Week 1 Notes - Chapter 3 - Introduction to Straignt-Line Programs
The Ages of Programming Languages
First, a review of the various "ages" of programming languages:
- The Age of Chaos - These were the bad old days of assembly
language, BASIC, early FORTRAN, and *shudder* COBOL. Variables, statements,
and GOTO-style control structures were scattered higgledy-piggledy through
countless lines of indecipherable spaghetti code. Nobody really misses these
days very much.
- The Age of Structures - A quantum improvement was achieved with
the arrival of structured programming languages like Pascal, C, and
Fortran77. The philosophy here was this: Put your lines of code into
blocks which are prefixed with declarations that describe what the
block does: i.e. if for conditional blocks, while for looping
blocks, for as a label for iterative blocks, and function as a
label for subroutines, etc. This approach was even extended to collections
of data types in the form of structs or records.
- The Age of Objects - A few shortcomings were realized in the
structured approach: While code blocks were now organized, data (i.e.
variables) and functions that acted on that data were still uncoupled.
Moreover, in debugging environments, it was discovered that taking a
procedural view of your programs, rather than a data-centric
view let a lot of bugs slip by. Therefore, meta-structures were invented
which could hold both variables, and functions which acted on those
variables; such structures were given the identifiers class and
package, among others.
Some Notable Object-Oriented Events in History
Bjarne Stroustrup introduced C++ with his extensions to the C compiler
invented by Brian Kernighan and Dennis Ritchie. IBM made waves with their
Smalltalk language that featured a very innovative approach to programming in
an event-driven environment. In recent years, Sun introduced the world
to Java which is a cleaned-up, platform-independant, strictly object-oriented
revamp of C++. Borland has presented us with Delphi, which is a tidied-up and
extended version of Object Pascal. Perl and Python have changed the way we
think about scripting languages, as each of them has some nice OO features all
its own. In 1995, the Ada language was revamped with bright, shiny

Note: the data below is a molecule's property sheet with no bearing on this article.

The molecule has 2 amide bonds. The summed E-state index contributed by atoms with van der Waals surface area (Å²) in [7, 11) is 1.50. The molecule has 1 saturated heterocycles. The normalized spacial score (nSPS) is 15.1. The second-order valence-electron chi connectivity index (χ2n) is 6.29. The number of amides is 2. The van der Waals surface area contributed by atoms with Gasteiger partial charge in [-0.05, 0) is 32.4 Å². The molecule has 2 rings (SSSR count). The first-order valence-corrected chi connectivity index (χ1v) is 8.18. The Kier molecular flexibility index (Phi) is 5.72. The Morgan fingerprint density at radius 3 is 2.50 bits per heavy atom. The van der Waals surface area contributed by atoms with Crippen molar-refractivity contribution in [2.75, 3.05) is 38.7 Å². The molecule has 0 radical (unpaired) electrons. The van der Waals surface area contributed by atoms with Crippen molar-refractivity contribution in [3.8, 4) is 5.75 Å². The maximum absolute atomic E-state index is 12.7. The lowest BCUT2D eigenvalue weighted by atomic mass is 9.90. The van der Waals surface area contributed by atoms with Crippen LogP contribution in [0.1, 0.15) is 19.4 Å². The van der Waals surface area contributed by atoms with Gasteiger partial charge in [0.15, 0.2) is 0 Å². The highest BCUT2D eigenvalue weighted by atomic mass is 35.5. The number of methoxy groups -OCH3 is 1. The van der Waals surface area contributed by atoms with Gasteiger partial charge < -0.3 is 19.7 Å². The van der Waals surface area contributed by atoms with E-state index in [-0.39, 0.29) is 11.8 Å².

object-oriented constructs and hardly anyone cared.
Somewhere along the line, LISP was introduced which has elements of all
(and none) of those various ages.
On to Ada!
Overview of Ada Traits
Nice things about Ada:
- Encourages modular code, which makes it good for large projects
- Hard to shoot yourself in the foot; it doesn't let you do stupid things
- Clean syntax (i.e. pure-block)
- Code is very self-documenting
- Don't have to worry about non-standard versions
- A number of nice individual features: named parameters to functions,
the way they do enums, the list constructor operator, tasks, and others.
Not-so-nice things about Ada:
- Kinda wordy - Plan on doing lots of typing
- Not really any quick-and-dirty shortcuts
- Some things are a little brain-dead (output fmts., strings, files)
- Perhaps just a wee bit over-engineered
- A number of individual features are also a little weird: the way ADTs
are done is a little awkward, i.e.
Basic Syntax items:
- Most basic form of an Ada program p. 33 "hello world" (description follows)
- General form of an Ada program explained on p. 78
- Reserved words: WITH PROCEDURE IS BEGIN END (full list p. 745)
- Not case sensitive (just like Pascal) see p. 69
- Legal identifiers p. 74
- Comments p. 75
- Declaring variables and constants p. 76
- Basic text, float, and integer input / output p. 86-95
Math Operators: (Section 3.6 starting on p. 83)
- Assignment ( := )
- Addition ( + )
- Subtraction ( - )
- Multiplication ( * )
- Division ( / )
- Exponentiation ( ** )
- Modulus (remainder) ( REM )
Formatting Output: (Section 3.7 starting on p. 86)
- Text width
- Integer width
- Floating-point formatting
- Newline formatting
- Remember, just like in Pascal, identifiers PRECEED their type declaration (this
means x: Integer, NOT int x).
- Character - Use single-quotes to declare a literal character ('x')
- Float and his cousin 'NonNegFloat'. See also the chart of valid
and invalid float literals on p. 99.
- Integer and his cousins: 'Positive' (1+) and 'Natural' (0+)
- (In the next chapter, we'll learn how to use the SUBTYPE keyword for
making a "class" of a primitive type.)
- Declarations of variables used in a procedure come between the PROCEDURE
and BEGIN lines for that procedure. (as per example at beginning of sect
Afterword: Some Study Guidelines when Reading the Textbook
When you're reading the book here are some guidelines that will hopefully make
your studying less time-consuming:
- Read the first paragraph of every new section. This includes new
- Look at the example code. If you don't get it, look at the
- Read the stuff in the gray boxes that show up at the end of a
section. Look at the stuff in the white boxes, too.
- Make sure you look at the 'Chapter Review' at the end of each chapter to
get a summary of all the items covered.
Write the classic "hello world" program in Ada. It will simply display the
text "hello world" on the console, followed by a newline. The purpose of this
assignment is to make sure you know how to use the lab server, make sure your
user account works, make sure you know how to use the compiler, etc. This
assignment is due the night of the first midterm, September 26th.